These catheters are also less messy and easier to handle compared to those that need you to use gel or lubrication during insertion.
Top 3 Urinary Catheters You Can Choose From
These catheters are designed to reduce the Foley catheter movement and minimize accidental dislodgements. They provide maximum patient comfort by preventing circumferential compression and reducing traction.
Bard Medical StatLock Foley Device has a lock-tight design that can stabilize the catheter and inhibit pistoning.
The innovative Swivel design can allow smoother catheter movements without the need to exert a pull force on the device. It has a releasable design that can allow for easy cleaning.
It is a hydrophilic coated catheter with a straight tip designed to support easier insertion. You can choose these catheters, if you have a tendency for repeated urinary infections. Using a hydrophilic coated catheter would protect you against the risk of contamination during insertion and prevent infections.
These are disposable catheters specifically designed for women.
Bard Medical Foley Catheter is a 2-way standard tip catheter with a 5-cc balloon. It is a silicone-coated latex catheter designed to support ease of use and higher convenience. It is specifically suited for patients who need long-term catheterization and prefer to change the catheter less frequently due to conditions that cause prolonged immobility.
Urinary Catheterization: Frequently Asked Questions
What are the risks and potential complications linked to catheterization?
The most common complications caused by catheters are infections in the bladder, urethra, and rarely, the kidneys. These infections are called urinary tract infections. They can be easily treated with antibiotics.
The symptoms of urinary tract infections linked to using a catheter include:
• Pain in the lower abdomen or around the groin
• Feeling shivery or too cold
• A high temperature
Catheters may sometimes lead to other problems, like bladder spasms, blockages, leakages, and damage to the urethra.
Some rare problems linked to the catheter usage include:
• Injury to the urethra when the catheter is inserted or removed
• Injury to the bladder due to the incorrect insertion of the catheter
• Narrowing of the urethra due to the formation of scar tissues caused by the repeated or prolonged catheter usage
How to prevent the risk of urinary tract infections?
• Clean the skin in and around the area where the catheter enters the urethra, using mild soap and water once every day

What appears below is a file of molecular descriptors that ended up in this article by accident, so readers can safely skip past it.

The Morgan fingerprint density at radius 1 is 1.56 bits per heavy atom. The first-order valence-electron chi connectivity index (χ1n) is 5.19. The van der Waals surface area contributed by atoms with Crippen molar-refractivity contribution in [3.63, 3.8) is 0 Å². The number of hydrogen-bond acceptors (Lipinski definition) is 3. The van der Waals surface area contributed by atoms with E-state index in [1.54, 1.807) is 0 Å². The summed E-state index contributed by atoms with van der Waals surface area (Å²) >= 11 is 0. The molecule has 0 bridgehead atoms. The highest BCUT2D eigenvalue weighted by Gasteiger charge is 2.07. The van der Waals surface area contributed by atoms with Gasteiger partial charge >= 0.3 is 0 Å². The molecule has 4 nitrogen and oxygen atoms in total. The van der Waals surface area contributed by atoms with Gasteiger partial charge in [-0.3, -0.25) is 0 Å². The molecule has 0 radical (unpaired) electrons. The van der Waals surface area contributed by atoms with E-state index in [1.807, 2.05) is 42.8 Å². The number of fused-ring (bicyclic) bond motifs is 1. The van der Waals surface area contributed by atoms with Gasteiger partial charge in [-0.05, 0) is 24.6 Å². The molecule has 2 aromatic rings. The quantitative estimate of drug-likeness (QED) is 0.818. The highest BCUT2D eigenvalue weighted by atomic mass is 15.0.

• Wash your hands with warm water and soap before and after touching the catheter equipment
• Drink enough fluids to stay well-hydrated
• Avoid constipation by eating high-fiber foods like fruits, vegetables, and whole grains
• Make sure there are no bends or kinks in the catheter
• Always keep the urine collection bag below the level of the bladder
How does catheterization affect your regular activities?
Having a urinary catheter may cause discomfort and inconvenience in the initial few days. However, over a period, most patients are able to adjust to having a catheter and continue with their routine activities without much difficulty.
Having a catheter usually does not pose difficulties in performing routine activities. However, certain activities like swimming and strenuous exercise may have to be avoided to prevent exerting strain on the bladder and catheter.
When to get medical advice?
The procedure of catheterization or having a catheter may pose a few risks. It is important to be aware of the early warning signs of complications that can occur due to a catheter.
It is advisable to contact your doctor if you develop the following symptoms:
• Severe or continuous bladder spasms
• Leakage of urine along the edges of the catheter
• Blockage in the catheter preventing the passage of urine
• Passage of bright red blood instead of urine
• Persistently blood-stained urine
• Presence of blood clots in urine
• Falling out of the indwelling catheter
• Having symptoms of urinary tract infections like lower abdominal pain, fever, and chills
Common catheterization concerns and suggested solutions.
The catheter may be too thin or not be inserted far enough. It may also be blocked or the bladder could be having a spasm.
Absence of urine flow after catheterization
The catheter may not be inserted far enough or the person may not be drinking enough fluids. The catheter could also be blocked.
Blood in the Catheter
It indicates a mild urethral or bladder irritation that usually resolves by itself. If blood persists, contact your doctor.
This complication can also be prevented by avoiding the forceful entry of a catheter through the urethra. Lubricating the catheter can also help to reduce urethral trauma and prevent bleeding.
Catheterization may be required for a short term or a long term depending on the cause of the inability to pass urine. Choosing the right catheter is the key to avoiding inconvenience and discomfort and preventing the complications like bleeding and pain.
Being aware of the ways to care for a catheter is also essential for protecting yourself against the common risks and carrying on with your routine activities with better ease.